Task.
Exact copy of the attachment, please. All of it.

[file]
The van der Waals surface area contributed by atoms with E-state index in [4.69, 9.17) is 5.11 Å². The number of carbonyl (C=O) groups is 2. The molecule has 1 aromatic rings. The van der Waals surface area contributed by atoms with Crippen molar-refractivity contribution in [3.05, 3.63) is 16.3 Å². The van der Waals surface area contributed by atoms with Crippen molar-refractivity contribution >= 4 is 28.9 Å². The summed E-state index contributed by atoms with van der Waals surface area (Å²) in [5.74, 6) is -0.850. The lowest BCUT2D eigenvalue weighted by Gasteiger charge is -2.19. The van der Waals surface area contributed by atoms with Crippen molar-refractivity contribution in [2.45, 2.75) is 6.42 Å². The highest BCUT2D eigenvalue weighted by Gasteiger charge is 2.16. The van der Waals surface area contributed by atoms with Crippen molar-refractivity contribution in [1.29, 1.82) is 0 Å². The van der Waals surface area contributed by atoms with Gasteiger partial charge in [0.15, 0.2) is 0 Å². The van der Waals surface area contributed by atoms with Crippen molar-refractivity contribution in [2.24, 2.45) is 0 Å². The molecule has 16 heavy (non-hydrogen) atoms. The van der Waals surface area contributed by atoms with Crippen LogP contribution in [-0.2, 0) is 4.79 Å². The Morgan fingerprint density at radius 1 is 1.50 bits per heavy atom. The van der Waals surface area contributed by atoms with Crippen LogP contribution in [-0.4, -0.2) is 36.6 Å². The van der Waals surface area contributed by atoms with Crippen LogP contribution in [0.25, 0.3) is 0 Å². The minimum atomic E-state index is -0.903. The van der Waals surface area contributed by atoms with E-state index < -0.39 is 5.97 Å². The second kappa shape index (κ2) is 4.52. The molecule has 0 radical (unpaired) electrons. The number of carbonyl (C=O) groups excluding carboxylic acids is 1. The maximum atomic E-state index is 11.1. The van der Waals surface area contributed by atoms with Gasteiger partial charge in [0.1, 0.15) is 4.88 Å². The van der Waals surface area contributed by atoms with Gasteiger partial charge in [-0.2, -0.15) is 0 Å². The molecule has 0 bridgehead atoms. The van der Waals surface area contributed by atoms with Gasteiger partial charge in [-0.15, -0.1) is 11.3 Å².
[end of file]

The van der Waals surface area contributed by atoms with E-state index in [4.69, 9.17) is 5.11 Å². The number of carbonyl (C=O) groups is 2. The molecule has 1 aromatic rings. The van der Waals surface area contributed by atoms with Crippen molar-refractivity contribution in [3.05, 3.63) is 16.3 Å². The van der Waals surface area contributed by atoms with Crippen molar-refractivity contribution >= 4 is 28.9 Å². The summed E-state index contributed by atoms with van der Waals surface area (Å²) in [5.74, 6) is -0.850. The lowest BCUT2D eigenvalue weighted by Gasteiger charge is -2.19. The van der Waals surface area contributed by atoms with Crippen molar-refractivity contribution in [2.45, 2.75) is 6.42 Å². The highest BCUT2D eigenvalue weighted by Gasteiger charge is 2.16. The van der Waals surface area contributed by atoms with Crippen molar-refractivity contribution in [1.29, 1.82) is 0 Å². The van der Waals surface area contributed by atoms with Gasteiger partial charge in [0.15, 0.2) is 0 Å². The van der Waals surface area contributed by atoms with Crippen molar-refractivity contribution in [2.24, 2.45) is 0 Å². The molecule has 16 heavy (non-hydrogen) atoms. The van der Waals surface area contributed by atoms with Crippen LogP contribution in [-0.2, 0) is 4.79 Å². The Morgan fingerprint density at radius 1 is 1.50 bits per heavy atom. The van der Waals surface area contributed by atoms with Crippen LogP contribution in [-0.4, -0.2) is 36.6 Å². The van der Waals surface area contributed by atoms with Crippen LogP contribution in [0.25, 0.3) is 0 Å². The minimum atomic E-state index is -0.903. The van der Waals surface area contributed by atoms with E-state index < -0.39 is 5.97 Å². The second kappa shape index (κ2) is 4.52. The molecule has 0 radical (unpaired) electrons. The number of carbonyl (C=O) groups excluding carboxylic acids is 1. The maximum atomic E-state index is 11.1. The van der Waals surface area contributed by atoms with Gasteiger partial charge in [0.1, 0.15) is 4.88 Å². The van der Waals surface area contributed by atoms with Gasteiger partial charge in [-0.2, -0.15) is 0 Å². The molecule has 0 bridgehead atoms. The van der Waals surface area contributed by atoms with Gasteiger partial charge in [-0.15, -0.1) is 11.3 Å².